February 9, 2015
The University of Texas at Austin was the sponsor of our Austin Mixer & Startup Showcase event last September. We want to thank them for their support!
Lisa Deluca, an Omni-Channel Technology Strategist and Master Inventor at IBM, first heard about an interesting program at the University of Texas at Austin (UT Austin) through her colleagues at work. As one who was trying to decide between pursuing an MBA or a Master’s in Technology, DeLuca was delighted to hear that The Master of Science in Technology Commercialization (MSTC) fused these two worlds together.
UT Austin has, in effect, built their MSTC program to combine business, technology, and innovation into a one year program at The McCombs School of Business. Specifically, it focuses on preparing participants for the intersection of these worlds in their future careers.
Students like DeLuca meet on alternating weekends, either in person or telecommute in video software like Skype, to learn the business skills needed to compete in a global economy while continuing their full time jobs. Fusing entrepreneurship with education, the MSTC Program’s main aim is to help their students create innovative ventures and products.
“This program is like an MBA for more technical people,” says DeLuca. “It’s helped me in my day job to understand the market I inhabit. In my day to day I’m normally a developer, so I do coding and am not always exposed to the business side of things. Now I know why we make the decisions we do.”
Officially launched in 1996, the MSTC program has remained committed to the idea of getting a relevant degree into the hands of their students for 18 years at this point. The hope is that these students, in turn, might one day drive innovation on their own terms.
Students are taught how to identify and evaluate technologies with market potential, develop and present business plans, and profitably launch innovative products into the market. On average 80 students are accepted every year, with 50 percent coming from entrepreneurial backgrounds, 40 percent are corporate innovators, and 10 percent inhabit the tech commercialization space.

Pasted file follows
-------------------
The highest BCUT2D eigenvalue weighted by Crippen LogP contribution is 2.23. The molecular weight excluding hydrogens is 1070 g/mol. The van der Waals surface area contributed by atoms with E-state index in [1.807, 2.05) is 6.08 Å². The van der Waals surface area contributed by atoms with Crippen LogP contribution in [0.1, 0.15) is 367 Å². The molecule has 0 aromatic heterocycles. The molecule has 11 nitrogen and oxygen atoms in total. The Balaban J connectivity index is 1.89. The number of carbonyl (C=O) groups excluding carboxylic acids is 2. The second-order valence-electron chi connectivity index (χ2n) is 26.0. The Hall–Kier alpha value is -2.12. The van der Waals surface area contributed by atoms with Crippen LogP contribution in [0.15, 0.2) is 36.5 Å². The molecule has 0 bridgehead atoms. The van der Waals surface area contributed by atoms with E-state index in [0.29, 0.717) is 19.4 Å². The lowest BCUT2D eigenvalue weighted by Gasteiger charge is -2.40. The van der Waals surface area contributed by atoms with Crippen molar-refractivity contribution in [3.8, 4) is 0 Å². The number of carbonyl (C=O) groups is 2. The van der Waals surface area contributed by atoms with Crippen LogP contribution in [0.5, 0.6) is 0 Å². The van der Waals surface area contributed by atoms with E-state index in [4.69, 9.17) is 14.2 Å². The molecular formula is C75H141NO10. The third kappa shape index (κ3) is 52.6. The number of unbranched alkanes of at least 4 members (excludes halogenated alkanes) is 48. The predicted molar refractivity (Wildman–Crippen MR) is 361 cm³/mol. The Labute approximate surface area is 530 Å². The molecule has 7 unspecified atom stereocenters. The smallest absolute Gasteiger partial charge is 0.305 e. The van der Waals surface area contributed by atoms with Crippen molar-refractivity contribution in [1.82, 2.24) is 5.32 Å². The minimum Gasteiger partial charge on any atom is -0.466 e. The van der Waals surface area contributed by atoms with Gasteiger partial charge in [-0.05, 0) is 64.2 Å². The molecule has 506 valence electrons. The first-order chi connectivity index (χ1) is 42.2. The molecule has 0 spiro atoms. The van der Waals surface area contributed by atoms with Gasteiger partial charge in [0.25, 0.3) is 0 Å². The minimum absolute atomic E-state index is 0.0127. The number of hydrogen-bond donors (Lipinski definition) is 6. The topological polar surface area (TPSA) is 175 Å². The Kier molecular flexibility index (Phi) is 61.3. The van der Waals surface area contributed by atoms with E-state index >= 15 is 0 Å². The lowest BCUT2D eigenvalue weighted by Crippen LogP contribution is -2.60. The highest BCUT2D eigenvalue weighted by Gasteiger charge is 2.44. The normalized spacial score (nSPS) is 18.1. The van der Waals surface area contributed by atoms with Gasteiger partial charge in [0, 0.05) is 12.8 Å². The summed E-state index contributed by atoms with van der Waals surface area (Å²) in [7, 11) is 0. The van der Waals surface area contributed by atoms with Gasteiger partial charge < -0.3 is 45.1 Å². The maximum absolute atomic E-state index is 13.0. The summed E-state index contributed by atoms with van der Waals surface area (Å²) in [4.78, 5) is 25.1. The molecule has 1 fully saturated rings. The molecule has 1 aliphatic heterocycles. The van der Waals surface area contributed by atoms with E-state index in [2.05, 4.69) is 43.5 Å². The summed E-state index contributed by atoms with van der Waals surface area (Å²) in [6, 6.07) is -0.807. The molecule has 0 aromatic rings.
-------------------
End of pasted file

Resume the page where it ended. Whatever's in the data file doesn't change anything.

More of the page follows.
As a remote student out of San Francisco, DeLuca would join the class every other weekend with about 20 percent of the other students, who were also remote. It was just like a real classroom where she had to be on time and participate, lest her grade suffer.
Despite telecommuting, she was still able to tap into the best parts of the program, one of which, according to DeLuca, was that she could find the right people to ask her questions to. Traditionally, that’s a tough thing to do, but when DeLuca got access to an entire network of mentors and faculty through the MSTC program, the problem was all but diminished.
“It’s a lot of work, it’s a huge time commitment, but you learn a ton,” says DeLuca. “I got to spend time with some of the best professors I’ve ever known, and the time absolutely flew by.”
Of the class participants that graduate in May 2014 there have been 14 ventures launched. Two graduates even went on to be in the Texas Venture Labs incubator, based at UT Austin, and another graduate founded Beyonic to bring mobile payments to Africa.
Sure, there’s homework and you have to be engaged during class time, but as DeLuca says this is a unique experience you can’t get from other university programs. You’ll get to interact with different people, hear different stories, and embed yourself into the lives of people you might never have otherwise met.
“In life, it’s crucial to understand why things are more important than others and why a problem might be interesting to you over your colleagues,” says DeLuca. “The MSTC program gives you a different approach to looking at entrepreneurial life.”
Applications are currently open for the program, but they're close on February 18, 2015. So, if you're anything like DeLuca and you're considering an MBA, a Master's in Technoloyg, or anything similar, you might want to consider getting on board with the MSTC program.
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